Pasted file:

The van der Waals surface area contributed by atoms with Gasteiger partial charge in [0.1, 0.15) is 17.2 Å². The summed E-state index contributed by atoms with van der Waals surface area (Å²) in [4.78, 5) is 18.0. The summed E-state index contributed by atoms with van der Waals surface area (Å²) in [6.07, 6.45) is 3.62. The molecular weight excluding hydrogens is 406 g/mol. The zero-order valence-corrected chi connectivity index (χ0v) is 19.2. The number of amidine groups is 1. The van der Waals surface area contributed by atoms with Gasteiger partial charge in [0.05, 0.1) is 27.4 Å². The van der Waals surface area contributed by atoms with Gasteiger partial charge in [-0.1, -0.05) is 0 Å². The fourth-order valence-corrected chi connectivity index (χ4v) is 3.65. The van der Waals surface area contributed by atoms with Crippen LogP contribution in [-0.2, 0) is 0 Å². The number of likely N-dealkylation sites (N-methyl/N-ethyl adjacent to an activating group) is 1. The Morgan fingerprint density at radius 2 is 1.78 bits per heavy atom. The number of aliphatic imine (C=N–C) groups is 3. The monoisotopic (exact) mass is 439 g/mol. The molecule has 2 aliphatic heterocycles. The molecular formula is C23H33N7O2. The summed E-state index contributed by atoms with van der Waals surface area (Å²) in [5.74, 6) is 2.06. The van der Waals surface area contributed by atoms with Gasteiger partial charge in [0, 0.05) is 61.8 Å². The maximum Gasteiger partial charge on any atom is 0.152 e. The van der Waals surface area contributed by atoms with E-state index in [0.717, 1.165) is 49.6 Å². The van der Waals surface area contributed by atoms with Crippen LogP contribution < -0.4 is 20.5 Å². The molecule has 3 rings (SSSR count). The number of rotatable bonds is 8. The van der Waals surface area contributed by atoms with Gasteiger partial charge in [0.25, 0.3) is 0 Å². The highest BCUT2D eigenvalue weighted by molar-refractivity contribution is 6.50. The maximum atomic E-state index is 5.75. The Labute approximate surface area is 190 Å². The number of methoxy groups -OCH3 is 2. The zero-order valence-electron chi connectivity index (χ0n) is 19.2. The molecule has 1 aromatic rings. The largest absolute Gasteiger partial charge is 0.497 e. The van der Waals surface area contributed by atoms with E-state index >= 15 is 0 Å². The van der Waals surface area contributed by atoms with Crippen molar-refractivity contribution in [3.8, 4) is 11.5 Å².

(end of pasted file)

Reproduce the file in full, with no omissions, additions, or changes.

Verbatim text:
The van der Waals surface area contributed by atoms with Gasteiger partial charge in [0.1, 0.15) is 17.2 Å². The summed E-state index contributed by atoms with van der Waals surface area (Å²) in [4.78, 5) is 18.0. The summed E-state index contributed by atoms with van der Waals surface area (Å²) in [6.07, 6.45) is 3.62. The molecular weight excluding hydrogens is 406 g/mol. The zero-order valence-corrected chi connectivity index (χ0v) is 19.2. The number of amidine groups is 1. The van der Waals surface area contributed by atoms with Gasteiger partial charge in [0.05, 0.1) is 27.4 Å². The van der Waals surface area contributed by atoms with Gasteiger partial charge in [-0.1, -0.05) is 0 Å². The fourth-order valence-corrected chi connectivity index (χ4v) is 3.65. The van der Waals surface area contributed by atoms with Crippen LogP contribution in [-0.2, 0) is 0 Å². The number of likely N-dealkylation sites (N-methyl/N-ethyl adjacent to an activating group) is 1. The Morgan fingerprint density at radius 2 is 1.78 bits per heavy atom. The number of aliphatic imine (C=N–C) groups is 3. The monoisotopic (exact) mass is 439 g/mol. The molecule has 2 aliphatic heterocycles. The molecular formula is C23H33N7O2. The summed E-state index contributed by atoms with van der Waals surface area (Å²) in [5.74, 6) is 2.06. The van der Waals surface area contributed by atoms with Gasteiger partial charge in [0, 0.05) is 61.8 Å². The maximum Gasteiger partial charge on any atom is 0.152 e. The van der Waals surface area contributed by atoms with E-state index in [0.717, 1.165) is 49.6 Å². The van der Waals surface area contributed by atoms with Crippen LogP contribution < -0.4 is 20.5 Å². The molecule has 3 rings (SSSR count). The number of rotatable bonds is 8. The van der Waals surface area contributed by atoms with Gasteiger partial charge in [0.25, 0.3) is 0 Å². The highest BCUT2D eigenvalue weighted by molar-refractivity contribution is 6.50. The maximum atomic E-state index is 5.75. The Labute approximate surface area is 190 Å². The number of methoxy groups -OCH3 is 2. The zero-order valence-electron chi connectivity index (χ0n) is 19.2. The molecule has 1 aromatic rings. The largest absolute Gasteiger partial charge is 0.497 e. The van der Waals surface area contributed by atoms with E-state index >= 15 is 0 Å². The van der Waals surface area contributed by atoms with Crippen molar-refractivity contribution in [3.8, 4) is 11.5 Å².